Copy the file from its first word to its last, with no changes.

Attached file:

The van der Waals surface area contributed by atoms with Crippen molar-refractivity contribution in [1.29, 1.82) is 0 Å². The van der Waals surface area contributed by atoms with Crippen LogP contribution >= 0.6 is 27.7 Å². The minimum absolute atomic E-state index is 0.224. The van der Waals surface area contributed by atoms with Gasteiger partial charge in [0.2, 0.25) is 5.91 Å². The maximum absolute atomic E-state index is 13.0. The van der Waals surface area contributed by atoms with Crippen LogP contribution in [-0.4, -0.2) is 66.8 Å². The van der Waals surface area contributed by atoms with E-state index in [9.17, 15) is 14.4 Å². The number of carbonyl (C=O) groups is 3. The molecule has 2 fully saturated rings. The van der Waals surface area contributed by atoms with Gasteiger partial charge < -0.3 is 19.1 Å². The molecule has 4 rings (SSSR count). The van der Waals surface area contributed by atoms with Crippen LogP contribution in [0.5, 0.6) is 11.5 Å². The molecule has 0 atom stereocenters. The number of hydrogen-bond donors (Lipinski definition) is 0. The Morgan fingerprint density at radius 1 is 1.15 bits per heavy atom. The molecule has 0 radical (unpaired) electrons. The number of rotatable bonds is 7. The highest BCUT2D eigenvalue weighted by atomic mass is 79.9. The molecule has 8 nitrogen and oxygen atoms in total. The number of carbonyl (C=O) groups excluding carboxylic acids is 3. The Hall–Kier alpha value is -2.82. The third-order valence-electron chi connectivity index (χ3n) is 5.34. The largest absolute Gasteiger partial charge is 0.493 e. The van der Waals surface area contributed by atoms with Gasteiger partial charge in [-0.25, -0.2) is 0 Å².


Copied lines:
The van der Waals surface area contributed by atoms with Crippen molar-refractivity contribution in [1.29, 1.82) is 0 Å². The van der Waals surface area contributed by atoms with Crippen LogP contribution >= 0.6 is 27.7 Å². The minimum absolute atomic E-state index is 0.224. The van der Waals surface area contributed by atoms with Gasteiger partial charge in [0.2, 0.25) is 5.91 Å². The maximum absolute atomic E-state index is 13.0. The van der Waals surface area contributed by atoms with Crippen LogP contribution in [-0.4, -0.2) is 66.8 Å². The van der Waals surface area contributed by atoms with E-state index in [9.17, 15) is 14.4 Å². The number of carbonyl (C=O) groups is 3. The molecule has 2 fully saturated rings. The van der Waals surface area contributed by atoms with Gasteiger partial charge < -0.3 is 19.1 Å². The molecule has 4 rings (SSSR count). The van der Waals surface area contributed by atoms with Crippen LogP contribution in [0.5, 0.6) is 11.5 Å². The molecule has 0 atom stereocenters. The number of hydrogen-bond donors (Lipinski definition) is 0. The Morgan fingerprint density at radius 1 is 1.15 bits per heavy atom. The molecule has 0 radical (unpaired) electrons. The number of rotatable bonds is 7. The highest BCUT2D eigenvalue weighted by atomic mass is 79.9. The molecule has 8 nitrogen and oxygen atoms in total. The number of carbonyl (C=O) groups excluding carboxylic acids is 3. The Hall–Kier alpha value is -2.82. The third-order valence-electron chi connectivity index (χ3n) is 5.34. The largest absolute Gasteiger partial charge is 0.493 e. The van der Waals surface area contributed by atoms with Gasteiger partial charge in [-0.25, -0.2) is 0 Å².